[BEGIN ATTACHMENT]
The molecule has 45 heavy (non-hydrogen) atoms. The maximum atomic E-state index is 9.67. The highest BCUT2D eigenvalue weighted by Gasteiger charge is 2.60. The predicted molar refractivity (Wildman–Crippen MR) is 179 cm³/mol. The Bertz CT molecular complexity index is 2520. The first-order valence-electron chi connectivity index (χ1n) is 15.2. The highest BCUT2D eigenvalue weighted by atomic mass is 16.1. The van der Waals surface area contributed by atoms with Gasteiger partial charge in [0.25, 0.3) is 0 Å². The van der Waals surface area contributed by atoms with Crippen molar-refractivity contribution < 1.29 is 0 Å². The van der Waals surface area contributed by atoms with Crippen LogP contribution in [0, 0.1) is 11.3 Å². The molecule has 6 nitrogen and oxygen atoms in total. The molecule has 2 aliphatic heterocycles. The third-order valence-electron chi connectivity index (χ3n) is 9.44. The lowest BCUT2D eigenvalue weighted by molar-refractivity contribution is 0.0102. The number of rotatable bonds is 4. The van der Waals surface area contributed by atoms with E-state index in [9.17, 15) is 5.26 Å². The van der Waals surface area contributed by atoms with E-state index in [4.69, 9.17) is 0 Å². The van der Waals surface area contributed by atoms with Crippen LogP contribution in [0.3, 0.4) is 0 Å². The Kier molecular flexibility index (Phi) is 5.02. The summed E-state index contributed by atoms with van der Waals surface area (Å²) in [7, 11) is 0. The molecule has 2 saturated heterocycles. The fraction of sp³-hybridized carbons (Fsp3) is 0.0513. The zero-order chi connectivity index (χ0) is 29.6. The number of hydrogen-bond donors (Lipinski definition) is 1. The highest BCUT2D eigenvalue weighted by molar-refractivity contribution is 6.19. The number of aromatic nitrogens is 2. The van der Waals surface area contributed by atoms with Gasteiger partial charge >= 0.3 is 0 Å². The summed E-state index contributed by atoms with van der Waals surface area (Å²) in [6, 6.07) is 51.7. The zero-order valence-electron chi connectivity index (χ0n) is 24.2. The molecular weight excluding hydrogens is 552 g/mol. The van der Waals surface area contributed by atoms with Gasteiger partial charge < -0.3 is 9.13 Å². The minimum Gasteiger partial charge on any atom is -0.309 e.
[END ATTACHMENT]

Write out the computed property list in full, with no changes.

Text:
The molecule has 45 heavy (non-hydrogen) atoms. The maximum atomic E-state index is 9.67. The highest BCUT2D eigenvalue weighted by Gasteiger charge is 2.60. The predicted molar refractivity (Wildman–Crippen MR) is 179 cm³/mol. The Bertz CT molecular complexity index is 2520. The first-order valence-electron chi connectivity index (χ1n) is 15.2. The highest BCUT2D eigenvalue weighted by atomic mass is 16.1. The van der Waals surface area contributed by atoms with Gasteiger partial charge in [0.25, 0.3) is 0 Å². The van der Waals surface area contributed by atoms with Crippen molar-refractivity contribution < 1.29 is 0 Å². The van der Waals surface area contributed by atoms with Crippen LogP contribution in [0, 0.1) is 11.3 Å². The molecule has 6 nitrogen and oxygen atoms in total. The molecule has 2 aliphatic heterocycles. The third-order valence-electron chi connectivity index (χ3n) is 9.44. The lowest BCUT2D eigenvalue weighted by molar-refractivity contribution is 0.0102. The number of rotatable bonds is 4. The van der Waals surface area contributed by atoms with E-state index in [9.17, 15) is 5.26 Å². The van der Waals surface area contributed by atoms with E-state index in [4.69, 9.17) is 0 Å². The van der Waals surface area contributed by atoms with Crippen LogP contribution in [0.3, 0.4) is 0 Å². The Kier molecular flexibility index (Phi) is 5.02. The summed E-state index contributed by atoms with van der Waals surface area (Å²) in [7, 11) is 0. The molecule has 2 saturated heterocycles. The fraction of sp³-hybridized carbons (Fsp3) is 0.0513. The zero-order chi connectivity index (χ0) is 29.6. The number of hydrogen-bond donors (Lipinski definition) is 1. The highest BCUT2D eigenvalue weighted by molar-refractivity contribution is 6.19. The number of aromatic nitrogens is 2. The van der Waals surface area contributed by atoms with Gasteiger partial charge >= 0.3 is 0 Å². The summed E-state index contributed by atoms with van der Waals surface area (Å²) in [6, 6.07) is 51.7. The zero-order valence-electron chi connectivity index (χ0n) is 24.2. The molecular weight excluding hydrogens is 552 g/mol. The van der Waals surface area contributed by atoms with Gasteiger partial charge < -0.3 is 9.13 Å². The minimum Gasteiger partial charge on any atom is -0.309 e.